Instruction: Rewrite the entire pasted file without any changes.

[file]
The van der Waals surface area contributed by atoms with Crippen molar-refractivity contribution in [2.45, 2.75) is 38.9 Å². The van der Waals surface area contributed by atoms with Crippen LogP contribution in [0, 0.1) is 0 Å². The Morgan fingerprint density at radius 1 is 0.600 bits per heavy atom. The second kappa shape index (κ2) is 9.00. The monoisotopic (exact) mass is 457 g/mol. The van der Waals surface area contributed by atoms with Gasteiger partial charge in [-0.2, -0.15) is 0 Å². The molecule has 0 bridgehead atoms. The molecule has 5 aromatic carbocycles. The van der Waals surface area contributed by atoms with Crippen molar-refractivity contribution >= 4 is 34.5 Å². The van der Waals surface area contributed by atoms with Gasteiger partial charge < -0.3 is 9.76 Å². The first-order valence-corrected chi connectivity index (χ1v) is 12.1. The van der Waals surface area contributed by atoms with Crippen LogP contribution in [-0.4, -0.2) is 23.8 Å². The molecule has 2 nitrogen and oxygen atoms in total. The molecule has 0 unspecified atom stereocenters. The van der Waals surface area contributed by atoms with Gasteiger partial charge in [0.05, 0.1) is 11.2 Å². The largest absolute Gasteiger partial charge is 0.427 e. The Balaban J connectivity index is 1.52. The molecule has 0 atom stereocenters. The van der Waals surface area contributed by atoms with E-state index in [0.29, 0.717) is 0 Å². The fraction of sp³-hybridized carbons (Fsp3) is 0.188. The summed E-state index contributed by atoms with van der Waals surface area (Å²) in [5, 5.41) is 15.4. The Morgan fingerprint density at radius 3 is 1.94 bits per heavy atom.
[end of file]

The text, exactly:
The van der Waals surface area contributed by atoms with Crippen molar-refractivity contribution in [2.45, 2.75) is 38.9 Å². The van der Waals surface area contributed by atoms with Crippen LogP contribution in [0, 0.1) is 0 Å². The Morgan fingerprint density at radius 1 is 0.600 bits per heavy atom. The second kappa shape index (κ2) is 9.00. The monoisotopic (exact) mass is 457 g/mol. The van der Waals surface area contributed by atoms with Gasteiger partial charge in [-0.2, -0.15) is 0 Å². The molecule has 0 bridgehead atoms. The molecule has 5 aromatic carbocycles. The van der Waals surface area contributed by atoms with Crippen molar-refractivity contribution >= 4 is 34.5 Å². The van der Waals surface area contributed by atoms with Gasteiger partial charge < -0.3 is 9.76 Å². The first-order valence-corrected chi connectivity index (χ1v) is 12.1. The van der Waals surface area contributed by atoms with Crippen LogP contribution in [-0.4, -0.2) is 23.8 Å². The molecule has 2 nitrogen and oxygen atoms in total. The molecule has 0 unspecified atom stereocenters. The van der Waals surface area contributed by atoms with Gasteiger partial charge in [0.05, 0.1) is 11.2 Å². The largest absolute Gasteiger partial charge is 0.427 e. The Balaban J connectivity index is 1.52. The molecule has 0 atom stereocenters. The van der Waals surface area contributed by atoms with E-state index in [0.29, 0.717) is 0 Å². The fraction of sp³-hybridized carbons (Fsp3) is 0.188. The summed E-state index contributed by atoms with van der Waals surface area (Å²) in [5, 5.41) is 15.4. The Morgan fingerprint density at radius 3 is 1.94 bits per heavy atom.